For years, we've written about how Indonesia has been hoarding bird flu samples
and refusing to share them with researchers, because they're afraid that someone will come in and patent the cure, based on the samples they provide, and that will make it much costlier to Indonesia to get the vaccine. Of course, the end result instead might be no vaccine at all... It looks like we may be facing a similar issue with Ug99, a fungus that is aggressively killing wheat crops in Africa and the Middle East -- potentially having a massive impact on global food supplies. FormerAC
alerts us to an article about the fight against Ug99, where it's noted that Pakistan won't share some important samples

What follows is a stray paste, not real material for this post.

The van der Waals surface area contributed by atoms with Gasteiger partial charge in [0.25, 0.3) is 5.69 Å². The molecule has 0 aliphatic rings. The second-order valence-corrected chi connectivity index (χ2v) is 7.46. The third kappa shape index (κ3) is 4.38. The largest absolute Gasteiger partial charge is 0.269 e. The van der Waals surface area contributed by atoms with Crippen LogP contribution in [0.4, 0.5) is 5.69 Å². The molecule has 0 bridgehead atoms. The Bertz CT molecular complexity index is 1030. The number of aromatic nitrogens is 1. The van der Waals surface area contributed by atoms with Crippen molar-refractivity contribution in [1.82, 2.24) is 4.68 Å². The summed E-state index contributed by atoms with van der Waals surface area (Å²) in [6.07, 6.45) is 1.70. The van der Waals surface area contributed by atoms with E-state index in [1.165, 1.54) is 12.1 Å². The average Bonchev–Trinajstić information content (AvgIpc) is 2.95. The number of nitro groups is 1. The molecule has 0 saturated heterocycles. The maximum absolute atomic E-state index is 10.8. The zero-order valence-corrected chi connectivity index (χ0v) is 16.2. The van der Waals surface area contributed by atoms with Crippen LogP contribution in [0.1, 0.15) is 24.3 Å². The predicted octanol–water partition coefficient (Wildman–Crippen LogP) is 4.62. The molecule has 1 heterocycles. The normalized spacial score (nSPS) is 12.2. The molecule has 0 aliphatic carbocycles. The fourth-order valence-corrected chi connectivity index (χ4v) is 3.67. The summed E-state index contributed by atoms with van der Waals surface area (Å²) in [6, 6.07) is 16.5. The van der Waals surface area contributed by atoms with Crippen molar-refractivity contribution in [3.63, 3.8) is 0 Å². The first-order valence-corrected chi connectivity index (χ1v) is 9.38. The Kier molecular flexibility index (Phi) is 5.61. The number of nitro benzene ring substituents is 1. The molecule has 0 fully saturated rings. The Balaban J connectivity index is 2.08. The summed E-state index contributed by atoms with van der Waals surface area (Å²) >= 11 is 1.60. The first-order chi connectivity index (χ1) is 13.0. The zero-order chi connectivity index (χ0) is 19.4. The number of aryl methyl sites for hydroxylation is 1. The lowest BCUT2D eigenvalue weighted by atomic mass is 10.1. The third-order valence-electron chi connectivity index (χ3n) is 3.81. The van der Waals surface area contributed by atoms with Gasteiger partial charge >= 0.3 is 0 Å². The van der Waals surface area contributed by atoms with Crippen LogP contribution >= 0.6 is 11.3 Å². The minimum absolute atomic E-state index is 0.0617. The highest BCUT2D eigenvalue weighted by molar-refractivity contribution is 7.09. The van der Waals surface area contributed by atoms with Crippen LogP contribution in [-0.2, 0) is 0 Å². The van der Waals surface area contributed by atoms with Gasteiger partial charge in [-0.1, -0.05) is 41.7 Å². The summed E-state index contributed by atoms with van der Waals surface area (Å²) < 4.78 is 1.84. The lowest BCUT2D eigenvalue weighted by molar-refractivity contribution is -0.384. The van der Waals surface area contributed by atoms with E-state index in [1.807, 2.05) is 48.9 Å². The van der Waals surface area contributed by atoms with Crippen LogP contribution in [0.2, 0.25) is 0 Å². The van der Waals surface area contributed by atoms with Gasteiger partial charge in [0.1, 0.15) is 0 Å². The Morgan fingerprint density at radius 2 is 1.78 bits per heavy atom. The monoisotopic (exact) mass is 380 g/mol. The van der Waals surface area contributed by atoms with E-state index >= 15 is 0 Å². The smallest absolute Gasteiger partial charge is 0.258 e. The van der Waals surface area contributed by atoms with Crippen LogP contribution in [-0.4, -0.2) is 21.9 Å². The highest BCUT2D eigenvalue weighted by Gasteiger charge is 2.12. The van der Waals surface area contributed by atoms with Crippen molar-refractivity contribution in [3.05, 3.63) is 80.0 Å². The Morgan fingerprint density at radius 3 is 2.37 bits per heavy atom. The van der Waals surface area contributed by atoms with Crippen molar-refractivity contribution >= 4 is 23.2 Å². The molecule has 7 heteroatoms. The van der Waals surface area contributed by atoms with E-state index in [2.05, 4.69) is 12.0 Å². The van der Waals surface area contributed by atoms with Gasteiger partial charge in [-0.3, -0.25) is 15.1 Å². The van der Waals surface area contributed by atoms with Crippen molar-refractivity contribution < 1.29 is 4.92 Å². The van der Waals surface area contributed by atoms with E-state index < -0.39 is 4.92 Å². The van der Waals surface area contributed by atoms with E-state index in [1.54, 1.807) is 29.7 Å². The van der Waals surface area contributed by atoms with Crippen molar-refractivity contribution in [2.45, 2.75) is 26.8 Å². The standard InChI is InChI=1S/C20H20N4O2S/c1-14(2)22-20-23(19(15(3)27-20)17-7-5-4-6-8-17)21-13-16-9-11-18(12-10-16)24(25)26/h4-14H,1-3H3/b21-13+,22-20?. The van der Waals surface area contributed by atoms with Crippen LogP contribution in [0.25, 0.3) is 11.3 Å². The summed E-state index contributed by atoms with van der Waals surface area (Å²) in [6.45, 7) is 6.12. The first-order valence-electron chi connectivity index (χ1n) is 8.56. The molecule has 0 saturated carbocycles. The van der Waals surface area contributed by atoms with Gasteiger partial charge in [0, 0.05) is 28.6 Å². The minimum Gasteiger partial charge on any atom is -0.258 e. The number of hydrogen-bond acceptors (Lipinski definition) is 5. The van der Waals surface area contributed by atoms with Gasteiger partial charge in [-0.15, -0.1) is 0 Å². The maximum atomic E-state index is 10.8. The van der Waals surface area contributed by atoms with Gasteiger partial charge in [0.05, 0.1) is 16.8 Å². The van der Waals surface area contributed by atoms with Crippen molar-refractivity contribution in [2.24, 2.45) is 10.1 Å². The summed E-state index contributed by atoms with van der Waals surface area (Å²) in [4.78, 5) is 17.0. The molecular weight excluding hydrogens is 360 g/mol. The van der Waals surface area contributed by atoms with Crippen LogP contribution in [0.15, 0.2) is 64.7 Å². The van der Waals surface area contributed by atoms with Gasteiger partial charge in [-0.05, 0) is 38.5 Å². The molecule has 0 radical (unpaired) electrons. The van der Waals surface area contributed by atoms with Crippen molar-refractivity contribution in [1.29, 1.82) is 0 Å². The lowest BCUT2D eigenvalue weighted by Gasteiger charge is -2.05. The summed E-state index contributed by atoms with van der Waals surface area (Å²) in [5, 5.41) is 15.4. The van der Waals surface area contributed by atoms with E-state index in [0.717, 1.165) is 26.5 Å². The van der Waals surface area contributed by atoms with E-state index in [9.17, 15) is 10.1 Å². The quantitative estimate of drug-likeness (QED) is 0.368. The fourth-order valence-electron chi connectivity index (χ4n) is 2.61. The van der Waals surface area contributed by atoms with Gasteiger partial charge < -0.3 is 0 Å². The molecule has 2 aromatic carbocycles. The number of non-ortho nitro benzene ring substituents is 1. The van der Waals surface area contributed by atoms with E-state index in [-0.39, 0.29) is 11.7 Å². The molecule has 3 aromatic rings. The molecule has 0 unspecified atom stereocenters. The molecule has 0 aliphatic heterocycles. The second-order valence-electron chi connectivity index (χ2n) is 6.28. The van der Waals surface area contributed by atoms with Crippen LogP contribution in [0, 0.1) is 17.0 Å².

with the rest of the world, again out of fear that some big company will patent what they find:
As the breeders keep tinkering, South Asia is bracing for impact. The CDL recently tried to get its hands on a suspicious P. graminis sample from Pakistan that is said to knock out Sr31. But the country is reluctant to share: "Some countries regard isolates of their pathogens as part of their genetic heritage," CDL director Marty Carson says. "I guess there's a fear that we'll patent something off of it."
Well, given Monsanto's history
of patenting disease resistant crops -- and then over-aggressively attacking anyone who uses such crops (even accidentally), it would seem like a rather legitimate fear. Perhaps, rather than brushing this fear off, the USDA's Cereal Disease Laboratory (CDL) should work to do something to fix things?